Below, a picture of Jim Ragan (wearing his X-33 Skywalker) taken during our Speedy Tuesday occasion in Hong Kong where he discussed the selection process of the Moonwatch.
Omega, Rolex, Longines and Hamilton
On official documentation can be seen that the conveyance of those chronographs should occur before October 24th 1964. That was only a month since the interior memo by Deke Slayton. Recall that it was a time without email, so going to and fro with letters was at that point consuming a lot of time. Certainly, Ragan conveyed his solicitation for proposal to 10 distinctive watch brands. Only four brands responded to NASA’s demand, which were: Rolex, Longines-Wittnauer, Hamilton and Omega. Ragan actually needed to chuckle when he told this, yet Hamilton sent a pocket watch rather than the chronograph wristwatch he requested. Unbelievable.
The famous Valjoux 72 type movement powered both the Rolex and the Longines-Wittnauer. Omega’s Speedmaster, as you know, was powered by the type 321 movement. Omega’s upgraded version of the Lemania C27 CHRO 12 movement. For a long time, it wasn’t known which careful Rolex and Longines-Wittnauer were tried, however these records have been disclosed during one of our Speedy Tuesday occasions recently. Longines-Wittnauer presented their reference 235T, and Rolex sent their reference 6238 chronograph.
The Wittnauer 235T Rolex 6238 – photo courtesy of Phillips
Since eventually, only a couple of brands responded, Ragan requested all from them to provide three watches. Omega provided NASA with their Speedmaster reference 105.003, Rolex sent their 6238 and Longines-Wittnauer a 235T.
Omega Speedmaster 105.003
The Omega Speedmaster 105.003 is considered to be the third generation of Speedmasters. This can be contested, as there was a 105.002 reference between the CK2998 and the 105.003. However, that was more of a transitional model, as Omega chose to change their reference number framework. The 105.003 had another plan with respect to the hands, which were now white baton ones rather than the Alpha hands. The white baton hands were more legible.
This reference is the model that was attempted and tried by NASA and got at last qualified. Or ‘Flight Qualified for all Manned Space Missions’, as you see engraved for the situation backs on later references.
11 Types of Tests
NASA planned a couple of tests for these watches, that weren’t intended to keep the watches in one section. These tests were intended to test the watches to destruction. In a generally short period (of months), the following tests were performed on the watches:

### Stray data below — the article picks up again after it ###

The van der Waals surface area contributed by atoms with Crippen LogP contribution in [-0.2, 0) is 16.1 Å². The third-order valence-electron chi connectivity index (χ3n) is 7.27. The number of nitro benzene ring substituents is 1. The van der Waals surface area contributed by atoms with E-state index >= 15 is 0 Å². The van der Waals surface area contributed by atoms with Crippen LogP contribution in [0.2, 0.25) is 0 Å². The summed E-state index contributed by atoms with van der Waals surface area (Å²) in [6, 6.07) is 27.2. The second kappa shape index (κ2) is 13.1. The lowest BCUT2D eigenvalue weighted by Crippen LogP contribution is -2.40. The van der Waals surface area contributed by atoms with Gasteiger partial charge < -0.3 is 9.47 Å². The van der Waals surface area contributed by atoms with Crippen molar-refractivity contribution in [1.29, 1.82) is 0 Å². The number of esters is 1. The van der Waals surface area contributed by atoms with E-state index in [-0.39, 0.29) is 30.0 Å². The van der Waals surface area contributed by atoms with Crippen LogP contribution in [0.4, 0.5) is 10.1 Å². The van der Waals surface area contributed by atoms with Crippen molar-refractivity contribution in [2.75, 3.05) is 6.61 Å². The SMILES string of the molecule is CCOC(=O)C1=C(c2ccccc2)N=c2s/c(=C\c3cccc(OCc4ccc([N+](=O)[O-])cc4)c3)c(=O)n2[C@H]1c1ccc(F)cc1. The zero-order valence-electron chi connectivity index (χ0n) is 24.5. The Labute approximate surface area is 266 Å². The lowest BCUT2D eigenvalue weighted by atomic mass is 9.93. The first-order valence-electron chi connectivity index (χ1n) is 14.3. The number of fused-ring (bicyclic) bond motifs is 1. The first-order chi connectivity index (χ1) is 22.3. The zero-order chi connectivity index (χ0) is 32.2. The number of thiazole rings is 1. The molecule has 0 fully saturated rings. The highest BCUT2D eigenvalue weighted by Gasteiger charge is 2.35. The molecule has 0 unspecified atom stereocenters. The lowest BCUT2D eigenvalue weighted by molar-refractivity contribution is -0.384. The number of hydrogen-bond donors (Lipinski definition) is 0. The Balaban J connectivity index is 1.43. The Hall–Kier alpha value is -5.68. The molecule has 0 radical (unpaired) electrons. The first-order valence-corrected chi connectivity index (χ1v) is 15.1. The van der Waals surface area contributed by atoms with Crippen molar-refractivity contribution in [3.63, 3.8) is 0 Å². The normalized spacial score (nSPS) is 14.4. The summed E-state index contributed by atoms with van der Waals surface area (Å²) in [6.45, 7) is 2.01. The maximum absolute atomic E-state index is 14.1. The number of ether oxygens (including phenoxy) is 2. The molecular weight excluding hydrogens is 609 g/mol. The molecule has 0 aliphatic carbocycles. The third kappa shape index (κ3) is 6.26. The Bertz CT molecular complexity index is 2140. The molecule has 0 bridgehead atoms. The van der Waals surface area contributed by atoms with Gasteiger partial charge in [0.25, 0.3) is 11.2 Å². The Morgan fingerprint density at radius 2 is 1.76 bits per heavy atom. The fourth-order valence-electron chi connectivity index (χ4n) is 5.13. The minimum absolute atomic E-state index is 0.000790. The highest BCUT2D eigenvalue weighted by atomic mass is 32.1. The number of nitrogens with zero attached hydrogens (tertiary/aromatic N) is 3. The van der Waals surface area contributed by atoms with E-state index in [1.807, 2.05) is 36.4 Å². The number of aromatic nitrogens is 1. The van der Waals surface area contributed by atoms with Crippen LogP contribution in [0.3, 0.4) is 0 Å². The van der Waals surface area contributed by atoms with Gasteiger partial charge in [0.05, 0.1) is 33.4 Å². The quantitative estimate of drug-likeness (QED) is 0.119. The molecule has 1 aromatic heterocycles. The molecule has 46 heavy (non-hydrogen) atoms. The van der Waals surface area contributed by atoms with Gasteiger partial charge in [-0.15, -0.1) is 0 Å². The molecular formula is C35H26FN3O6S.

1. High temperature
48 hours at a temperature of 160°F (71°C) followed by 30 minutes at 200°F (93°C). This under a tension of 5.5 psia (0.35 atm) and relative stickiness not surpassing 15%.
2. Low temperature
Four hours at a temperature of 0°F (- 18°C).
Chamber pressure limit of 1.47 x 10-5 psia (10-6 atm) with temperature raised to 160°F (71°C). The temperature will at that point be lowered to 0°F (- 18°C) shortly and brought again to 160°F up quickly. Fifteen more such cycles will be completed.
4. Relative humidity
A total season of 240 hours at temperatures differing somewhere in the range of 68°F and 160°F (20°C and 71°C) in an overall mugginess of in any event 95%. The steam utilized should have a pH esteem somewhere in the range of 6.5 and 7.5.
5. Oxygen atmosphere
The test thing will be put in an atmosphere of 100% oxygen at a pressing factor of 5.5 psia (0.35 atm) for 48 hours. Performance outside of specification, tolerance, visible consuming, creation of toxic gases, obnoxious odors, or deterioration of seals or oils will constitute inability to finish this assessment. The surrounding temperature will be kept up at 160°F (71°C).
Six shocks of 40 Gs, every 11 milliseconds in duration, in six diverse directions.
The hardware will be accelerated directly from 1 G to 7.25 Gs inside 333 seconds, along a hub parallel to the longitudinal rocket axis.
Ninety minutes in a vacuum of 1.47 x 10-5 (10-6 atm) at a temperature of 160°F (71°C) and 30 minutes at 200°F (93°C).
9. High pressure
The hardware to be exposed to a pressing factor of 23.5 psia (1.6 atm) for a base period of one hour.
Three cycles of 30 minutes (parallel, horizontal, vertical), the recurrence of shifting from 5 to 2,000 cps and back to 5 cps quickly. Normal acceleration per motivation should be at any rate 8.8 Gs.
11. Acoustic noise
130 db over a recurrence scope of 40 to 10,000 Hz, duration 30 minutes.
On March 1st 1965, the tests were completed. On June 1st 1965, the Omega Speedmaster 105.003 got the official qualification (not certification! A common misconception, however NASA does not affirm looks) for use during monitored space missions. The other two brands failed (and stopped working during the test). The information that Petros Protopapas (Omega’s Head of Brand Heritage) showed during a Speedmaster occasion in Tokyo demonstrates that the Rolex 6238 failed the dampness test by completely stopping the movement and again it failed during the high-temperature test. The Longines-Wittnauer 235T failed the high-temperature test too, as the gem twisted and disengaged.